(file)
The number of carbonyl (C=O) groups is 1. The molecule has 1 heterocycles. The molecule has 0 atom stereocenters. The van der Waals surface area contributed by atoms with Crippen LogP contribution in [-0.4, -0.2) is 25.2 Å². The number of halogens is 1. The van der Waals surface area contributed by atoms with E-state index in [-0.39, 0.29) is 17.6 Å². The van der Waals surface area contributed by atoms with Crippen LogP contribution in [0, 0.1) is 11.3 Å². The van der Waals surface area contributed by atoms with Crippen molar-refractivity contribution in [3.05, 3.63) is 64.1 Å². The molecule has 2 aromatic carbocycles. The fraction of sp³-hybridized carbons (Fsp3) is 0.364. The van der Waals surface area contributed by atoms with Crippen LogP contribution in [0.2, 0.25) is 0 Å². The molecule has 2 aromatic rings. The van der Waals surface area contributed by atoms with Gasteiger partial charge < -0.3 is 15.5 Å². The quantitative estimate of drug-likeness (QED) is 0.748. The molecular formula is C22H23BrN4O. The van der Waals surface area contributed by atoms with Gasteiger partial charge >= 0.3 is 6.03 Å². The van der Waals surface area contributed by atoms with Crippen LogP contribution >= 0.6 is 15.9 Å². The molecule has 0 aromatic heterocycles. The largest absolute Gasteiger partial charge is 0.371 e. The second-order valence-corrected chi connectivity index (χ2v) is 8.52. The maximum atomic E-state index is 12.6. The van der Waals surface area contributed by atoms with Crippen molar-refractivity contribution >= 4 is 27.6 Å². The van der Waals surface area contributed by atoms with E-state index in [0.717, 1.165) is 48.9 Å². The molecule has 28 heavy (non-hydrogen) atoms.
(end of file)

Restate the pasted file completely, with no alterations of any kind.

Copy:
The number of carbonyl (C=O) groups is 1. The molecule has 1 heterocycles. The molecule has 0 atom stereocenters. The van der Waals surface area contributed by atoms with Crippen LogP contribution in [-0.4, -0.2) is 25.2 Å². The number of halogens is 1. The van der Waals surface area contributed by atoms with E-state index in [-0.39, 0.29) is 17.6 Å². The van der Waals surface area contributed by atoms with Crippen LogP contribution in [0, 0.1) is 11.3 Å². The van der Waals surface area contributed by atoms with Crippen molar-refractivity contribution in [3.05, 3.63) is 64.1 Å². The molecule has 2 aromatic carbocycles. The fraction of sp³-hybridized carbons (Fsp3) is 0.364. The van der Waals surface area contributed by atoms with Crippen LogP contribution in [0.2, 0.25) is 0 Å². The molecule has 2 aromatic rings. The van der Waals surface area contributed by atoms with Gasteiger partial charge < -0.3 is 15.5 Å². The quantitative estimate of drug-likeness (QED) is 0.748. The molecular formula is C22H23BrN4O. The van der Waals surface area contributed by atoms with Gasteiger partial charge >= 0.3 is 6.03 Å². The van der Waals surface area contributed by atoms with Crippen LogP contribution >= 0.6 is 15.9 Å². The molecule has 0 aromatic heterocycles. The largest absolute Gasteiger partial charge is 0.371 e. The second-order valence-corrected chi connectivity index (χ2v) is 8.52. The maximum atomic E-state index is 12.6. The van der Waals surface area contributed by atoms with Crippen molar-refractivity contribution >= 4 is 27.6 Å². The van der Waals surface area contributed by atoms with E-state index in [0.717, 1.165) is 48.9 Å². The molecule has 28 heavy (non-hydrogen) atoms.